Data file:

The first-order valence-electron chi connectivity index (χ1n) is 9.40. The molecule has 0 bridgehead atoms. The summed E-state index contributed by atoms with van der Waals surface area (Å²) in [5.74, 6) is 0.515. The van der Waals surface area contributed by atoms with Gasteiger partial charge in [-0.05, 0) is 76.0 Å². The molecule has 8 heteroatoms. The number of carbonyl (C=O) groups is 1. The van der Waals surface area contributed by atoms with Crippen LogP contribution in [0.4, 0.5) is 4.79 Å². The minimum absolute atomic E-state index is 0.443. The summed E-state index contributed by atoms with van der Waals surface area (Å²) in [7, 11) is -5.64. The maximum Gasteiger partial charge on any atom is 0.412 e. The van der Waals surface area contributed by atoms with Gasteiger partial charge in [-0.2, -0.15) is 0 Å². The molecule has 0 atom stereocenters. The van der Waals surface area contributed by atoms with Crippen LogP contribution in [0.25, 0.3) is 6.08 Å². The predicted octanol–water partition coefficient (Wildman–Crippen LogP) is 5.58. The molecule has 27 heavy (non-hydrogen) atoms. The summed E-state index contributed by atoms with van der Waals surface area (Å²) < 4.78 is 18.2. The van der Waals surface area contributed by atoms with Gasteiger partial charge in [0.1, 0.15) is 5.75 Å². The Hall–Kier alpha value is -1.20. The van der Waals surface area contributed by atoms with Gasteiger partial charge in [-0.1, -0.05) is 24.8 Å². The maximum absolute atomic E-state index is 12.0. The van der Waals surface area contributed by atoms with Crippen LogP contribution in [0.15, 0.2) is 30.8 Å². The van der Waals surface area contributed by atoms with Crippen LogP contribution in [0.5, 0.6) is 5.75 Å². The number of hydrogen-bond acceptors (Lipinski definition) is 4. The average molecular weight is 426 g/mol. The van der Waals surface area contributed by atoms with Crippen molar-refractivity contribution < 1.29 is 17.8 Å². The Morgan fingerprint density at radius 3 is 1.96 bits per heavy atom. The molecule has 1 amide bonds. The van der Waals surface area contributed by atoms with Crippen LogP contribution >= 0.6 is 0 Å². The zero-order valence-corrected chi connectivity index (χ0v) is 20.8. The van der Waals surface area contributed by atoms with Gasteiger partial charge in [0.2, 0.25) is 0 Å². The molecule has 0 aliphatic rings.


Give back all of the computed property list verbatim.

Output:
The first-order valence-electron chi connectivity index (χ1n) is 9.40. The molecule has 0 bridgehead atoms. The summed E-state index contributed by atoms with van der Waals surface area (Å²) in [5.74, 6) is 0.515. The van der Waals surface area contributed by atoms with Gasteiger partial charge in [-0.05, 0) is 76.0 Å². The molecule has 8 heteroatoms. The number of carbonyl (C=O) groups is 1. The van der Waals surface area contributed by atoms with Crippen LogP contribution in [0.4, 0.5) is 4.79 Å². The minimum absolute atomic E-state index is 0.443. The summed E-state index contributed by atoms with van der Waals surface area (Å²) in [7, 11) is -5.64. The maximum Gasteiger partial charge on any atom is 0.412 e. The van der Waals surface area contributed by atoms with Gasteiger partial charge in [-0.2, -0.15) is 0 Å². The molecule has 0 atom stereocenters. The van der Waals surface area contributed by atoms with Crippen LogP contribution in [0.25, 0.3) is 6.08 Å². The predicted octanol–water partition coefficient (Wildman–Crippen LogP) is 5.58. The molecule has 27 heavy (non-hydrogen) atoms. The summed E-state index contributed by atoms with van der Waals surface area (Å²) < 4.78 is 18.2. The van der Waals surface area contributed by atoms with Gasteiger partial charge in [0.1, 0.15) is 5.75 Å². The Hall–Kier alpha value is -1.20. The van der Waals surface area contributed by atoms with Gasteiger partial charge in [-0.1, -0.05) is 24.8 Å². The maximum absolute atomic E-state index is 12.0. The van der Waals surface area contributed by atoms with Crippen LogP contribution in [0.15, 0.2) is 30.8 Å². The van der Waals surface area contributed by atoms with Crippen LogP contribution in [0.5, 0.6) is 5.75 Å². The number of hydrogen-bond acceptors (Lipinski definition) is 4. The average molecular weight is 426 g/mol. The van der Waals surface area contributed by atoms with Crippen molar-refractivity contribution < 1.29 is 17.8 Å². The Morgan fingerprint density at radius 3 is 1.96 bits per heavy atom. The molecule has 1 amide bonds. The van der Waals surface area contributed by atoms with Crippen LogP contribution >= 0.6 is 0 Å². The zero-order valence-corrected chi connectivity index (χ0v) is 20.8. The van der Waals surface area contributed by atoms with Gasteiger partial charge in [0.2, 0.25) is 0 Å². The molecule has 0 aliphatic rings.